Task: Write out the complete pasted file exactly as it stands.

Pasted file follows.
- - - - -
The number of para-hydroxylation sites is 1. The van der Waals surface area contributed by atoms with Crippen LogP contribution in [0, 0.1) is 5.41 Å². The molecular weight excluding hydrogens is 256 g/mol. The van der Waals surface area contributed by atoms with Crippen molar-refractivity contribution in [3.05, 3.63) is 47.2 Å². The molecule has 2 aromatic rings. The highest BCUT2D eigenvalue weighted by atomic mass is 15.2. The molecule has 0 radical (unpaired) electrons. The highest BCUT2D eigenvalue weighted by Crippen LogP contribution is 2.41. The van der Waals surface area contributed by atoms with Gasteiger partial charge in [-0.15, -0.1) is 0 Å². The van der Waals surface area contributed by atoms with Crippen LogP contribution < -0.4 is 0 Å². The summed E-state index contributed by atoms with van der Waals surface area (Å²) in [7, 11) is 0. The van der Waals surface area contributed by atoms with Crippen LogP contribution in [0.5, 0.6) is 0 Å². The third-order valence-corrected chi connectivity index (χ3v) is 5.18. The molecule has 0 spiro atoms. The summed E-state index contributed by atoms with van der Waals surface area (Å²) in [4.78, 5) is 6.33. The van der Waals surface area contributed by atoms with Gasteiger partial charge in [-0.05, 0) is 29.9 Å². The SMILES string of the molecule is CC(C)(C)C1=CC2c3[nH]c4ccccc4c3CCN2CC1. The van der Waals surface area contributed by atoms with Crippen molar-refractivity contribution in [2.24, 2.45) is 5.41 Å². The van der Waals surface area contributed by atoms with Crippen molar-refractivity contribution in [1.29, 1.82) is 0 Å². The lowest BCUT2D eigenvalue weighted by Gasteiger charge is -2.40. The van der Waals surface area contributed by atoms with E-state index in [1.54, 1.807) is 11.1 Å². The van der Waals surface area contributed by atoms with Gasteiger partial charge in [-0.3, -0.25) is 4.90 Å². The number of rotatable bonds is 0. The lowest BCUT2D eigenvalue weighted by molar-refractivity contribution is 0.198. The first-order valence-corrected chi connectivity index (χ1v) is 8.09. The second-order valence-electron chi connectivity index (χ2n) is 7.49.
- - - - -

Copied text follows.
The number of para-hydroxylation sites is 1. The van der Waals surface area contributed by atoms with Crippen LogP contribution in [0, 0.1) is 5.41 Å². The molecular weight excluding hydrogens is 256 g/mol. The van der Waals surface area contributed by atoms with Crippen molar-refractivity contribution in [3.05, 3.63) is 47.2 Å². The molecule has 2 aromatic rings. The highest BCUT2D eigenvalue weighted by atomic mass is 15.2. The molecule has 0 radical (unpaired) electrons. The highest BCUT2D eigenvalue weighted by Crippen LogP contribution is 2.41. The van der Waals surface area contributed by atoms with Gasteiger partial charge in [-0.15, -0.1) is 0 Å². The van der Waals surface area contributed by atoms with Crippen LogP contribution < -0.4 is 0 Å². The summed E-state index contributed by atoms with van der Waals surface area (Å²) in [7, 11) is 0. The van der Waals surface area contributed by atoms with Crippen LogP contribution in [0.5, 0.6) is 0 Å². The third-order valence-corrected chi connectivity index (χ3v) is 5.18. The molecule has 0 spiro atoms. The summed E-state index contributed by atoms with van der Waals surface area (Å²) in [4.78, 5) is 6.33. The van der Waals surface area contributed by atoms with Gasteiger partial charge in [-0.05, 0) is 29.9 Å². The SMILES string of the molecule is CC(C)(C)C1=CC2c3[nH]c4ccccc4c3CCN2CC1. The van der Waals surface area contributed by atoms with Crippen molar-refractivity contribution in [2.24, 2.45) is 5.41 Å². The van der Waals surface area contributed by atoms with Crippen molar-refractivity contribution in [1.29, 1.82) is 0 Å². The lowest BCUT2D eigenvalue weighted by Gasteiger charge is -2.40. The van der Waals surface area contributed by atoms with E-state index in [1.54, 1.807) is 11.1 Å². The van der Waals surface area contributed by atoms with Gasteiger partial charge in [-0.3, -0.25) is 4.90 Å². The number of rotatable bonds is 0. The lowest BCUT2D eigenvalue weighted by molar-refractivity contribution is 0.198. The first-order valence-corrected chi connectivity index (χ1v) is 8.09. The second-order valence-electron chi connectivity index (χ2n) is 7.49.